"We see things not as they are but as we are." Taken from Milton's poem Paradise Lost,this haunting aphorism offers us a penetrating look into human nature. None of us sees the world through untinted lenses. Even when we think we're being objective, our backgrounds, values and interests condition how we understand life.
Few tales demonstrate this better than the story of three construction workers employed to erect a religious institution. When asked, "What are you doing?" the first replied, "I'm laying bricks." The second said, "I'm making $10.50 per hour." The third reverently answered, "I'm building a shrine to God." Three men, three totally different perceptions of the same reality.
Our portion begins with God's promises of redemption to the Israelites, the promises we memorialize by drinking four cups of wine at seder. After a quick detour through Moses and Aaron's genealogy, the Torah recounts at length the 10 plagues God visited upon Egypt. The first was blood.
Those who've watched Charlton Heston in The Ten Commandments have vivid images of how that plague might have unfolded. Moses lifts his staff over the Nile, then strikes the waters, turning them blood red. The fish and plants die, the stench rises and, for a week, there is no water fit to drink throughout Egypt.
Later interpretations indicate that it might not have occurred quite this way. Exodus Rabba, a compendium of midrashim, asserts that the Nile ran with blood only for the Egyptians, while drinkable water coursed through the Israelite settlements. In the 18th century, Rabbi Israel Baal Shem Tov, Chasidism's founding teacher, offered an even more radical insight. He suggested that the waters that flowed to both the Egyptians and the Israelites were identical. The difference was only in how it was perceived.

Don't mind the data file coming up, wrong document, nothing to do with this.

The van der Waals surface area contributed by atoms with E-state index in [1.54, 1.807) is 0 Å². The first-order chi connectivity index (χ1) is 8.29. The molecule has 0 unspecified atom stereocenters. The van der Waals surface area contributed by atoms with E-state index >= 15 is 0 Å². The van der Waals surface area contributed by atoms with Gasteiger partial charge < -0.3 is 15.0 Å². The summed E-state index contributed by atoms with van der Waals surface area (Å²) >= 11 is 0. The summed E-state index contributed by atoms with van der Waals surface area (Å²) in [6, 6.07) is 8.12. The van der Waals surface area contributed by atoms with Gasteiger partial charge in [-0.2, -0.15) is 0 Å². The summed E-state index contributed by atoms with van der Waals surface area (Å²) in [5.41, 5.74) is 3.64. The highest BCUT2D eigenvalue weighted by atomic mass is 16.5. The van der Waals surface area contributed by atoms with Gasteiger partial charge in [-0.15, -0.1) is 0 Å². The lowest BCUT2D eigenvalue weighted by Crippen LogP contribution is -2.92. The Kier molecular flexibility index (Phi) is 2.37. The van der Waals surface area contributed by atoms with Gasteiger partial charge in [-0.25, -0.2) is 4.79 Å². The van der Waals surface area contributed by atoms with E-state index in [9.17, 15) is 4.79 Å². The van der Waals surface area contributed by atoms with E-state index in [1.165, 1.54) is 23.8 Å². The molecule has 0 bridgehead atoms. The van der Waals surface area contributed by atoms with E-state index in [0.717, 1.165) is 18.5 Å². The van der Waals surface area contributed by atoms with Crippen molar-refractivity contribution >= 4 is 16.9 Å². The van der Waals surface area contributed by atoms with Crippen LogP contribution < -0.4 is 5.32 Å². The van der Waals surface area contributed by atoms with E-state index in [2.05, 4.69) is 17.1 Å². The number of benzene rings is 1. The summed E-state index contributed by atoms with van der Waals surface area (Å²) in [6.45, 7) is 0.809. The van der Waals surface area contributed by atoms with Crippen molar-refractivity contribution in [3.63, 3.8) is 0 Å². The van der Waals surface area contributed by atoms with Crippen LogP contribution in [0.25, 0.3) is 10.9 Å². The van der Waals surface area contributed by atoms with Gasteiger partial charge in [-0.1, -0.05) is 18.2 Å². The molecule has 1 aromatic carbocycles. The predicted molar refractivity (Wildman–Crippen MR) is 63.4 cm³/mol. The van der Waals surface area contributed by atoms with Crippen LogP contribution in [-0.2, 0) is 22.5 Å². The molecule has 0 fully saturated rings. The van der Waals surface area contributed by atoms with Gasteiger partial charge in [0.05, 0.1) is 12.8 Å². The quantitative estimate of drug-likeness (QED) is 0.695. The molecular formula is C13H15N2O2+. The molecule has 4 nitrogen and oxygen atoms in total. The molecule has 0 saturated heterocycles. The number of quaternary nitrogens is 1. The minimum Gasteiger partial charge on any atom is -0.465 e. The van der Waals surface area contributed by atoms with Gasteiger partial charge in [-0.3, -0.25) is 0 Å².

The Hebrew word for blood is dam. The word for human, adam, differs by only one letter, an initial "Aleph." That same "Aleph" is the first letter of the divine name, E-l-o-h-i-m. By treating the Israelites as subhuman and denying God, Pharaoh had forgotten his essential humanity. When finally able, the Israelites received God's call to freedom as abundant, life-giving waters. The tyrannical Pharaoh could only perceive that same summons as deadly dark red, the same color as the Israelite blood that was shed when the Hebrew baby boys were thrown into the Nile.
Others Turn Their Heads
How often do we see this same dynamic unfold? What seems ordered and healthy to some is stodgy and stultifying to others. One person's overwhelming obstacle is another's opportunity. Some, like Pharaoh, look at the vulnerable and see them as easy prey. Others turn their heads sure that the unfortunate are reaping what they have sown. However, those who, like Moses, haven't forgotten their essential humanity see the image of God in the faces of those in need and seek to respond in life-giving ways.
Among the many different views of the afterlife, one asserts that God offers a luminous eternity to saint and sinner alike. The righteous see Heaven. The wicked perceive it as Hell.
Like Moses and Pharaoh, we too see things as we are. As 2011 dawns, maybe it's time we each took a more perceptive look.
Rabbi Howard A. Addison is the religious leader of Congregation Melrose B'nai Israel Emanu-El in Cheltenham. E-mail him at: email@example.com .